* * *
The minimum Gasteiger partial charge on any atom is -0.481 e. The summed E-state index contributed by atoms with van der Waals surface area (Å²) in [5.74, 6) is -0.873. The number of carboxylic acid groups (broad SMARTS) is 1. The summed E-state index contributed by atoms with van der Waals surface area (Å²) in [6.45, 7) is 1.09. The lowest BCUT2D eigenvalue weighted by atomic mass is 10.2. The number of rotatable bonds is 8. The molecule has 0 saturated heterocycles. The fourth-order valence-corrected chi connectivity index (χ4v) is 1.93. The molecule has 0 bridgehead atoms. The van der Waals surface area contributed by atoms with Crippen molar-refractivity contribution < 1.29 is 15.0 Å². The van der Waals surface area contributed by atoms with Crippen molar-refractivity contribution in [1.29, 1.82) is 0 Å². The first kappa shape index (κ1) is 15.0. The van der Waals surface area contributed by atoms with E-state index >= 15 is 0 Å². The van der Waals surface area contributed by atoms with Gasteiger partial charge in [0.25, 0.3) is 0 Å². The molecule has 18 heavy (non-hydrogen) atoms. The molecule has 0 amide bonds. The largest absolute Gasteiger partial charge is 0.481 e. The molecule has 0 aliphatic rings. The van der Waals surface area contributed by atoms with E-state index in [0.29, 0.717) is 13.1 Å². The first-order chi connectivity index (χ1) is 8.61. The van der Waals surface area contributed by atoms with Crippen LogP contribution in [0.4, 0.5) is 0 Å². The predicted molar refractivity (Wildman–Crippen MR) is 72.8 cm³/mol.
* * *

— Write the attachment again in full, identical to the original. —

The minimum Gasteiger partial charge on any atom is -0.481 e. The summed E-state index contributed by atoms with van der Waals surface area (Å²) in [5.74, 6) is -0.873. The number of carboxylic acid groups (broad SMARTS) is 1. The summed E-state index contributed by atoms with van der Waals surface area (Å²) in [6.45, 7) is 1.09. The lowest BCUT2D eigenvalue weighted by atomic mass is 10.2. The number of rotatable bonds is 8. The molecule has 0 saturated heterocycles. The fourth-order valence-corrected chi connectivity index (χ4v) is 1.93. The molecule has 0 bridgehead atoms. The van der Waals surface area contributed by atoms with Crippen molar-refractivity contribution < 1.29 is 15.0 Å². The van der Waals surface area contributed by atoms with Crippen molar-refractivity contribution in [1.29, 1.82) is 0 Å². The first kappa shape index (κ1) is 15.0. The van der Waals surface area contributed by atoms with E-state index >= 15 is 0 Å². The van der Waals surface area contributed by atoms with Gasteiger partial charge in [0.25, 0.3) is 0 Å². The molecule has 18 heavy (non-hydrogen) atoms. The molecule has 0 amide bonds. The largest absolute Gasteiger partial charge is 0.481 e. The molecule has 0 aliphatic rings. The van der Waals surface area contributed by atoms with E-state index in [0.29, 0.717) is 13.1 Å². The first-order chi connectivity index (χ1) is 8.61. The van der Waals surface area contributed by atoms with Crippen LogP contribution in [0.4, 0.5) is 0 Å². The predicted molar refractivity (Wildman–Crippen MR) is 72.8 cm³/mol.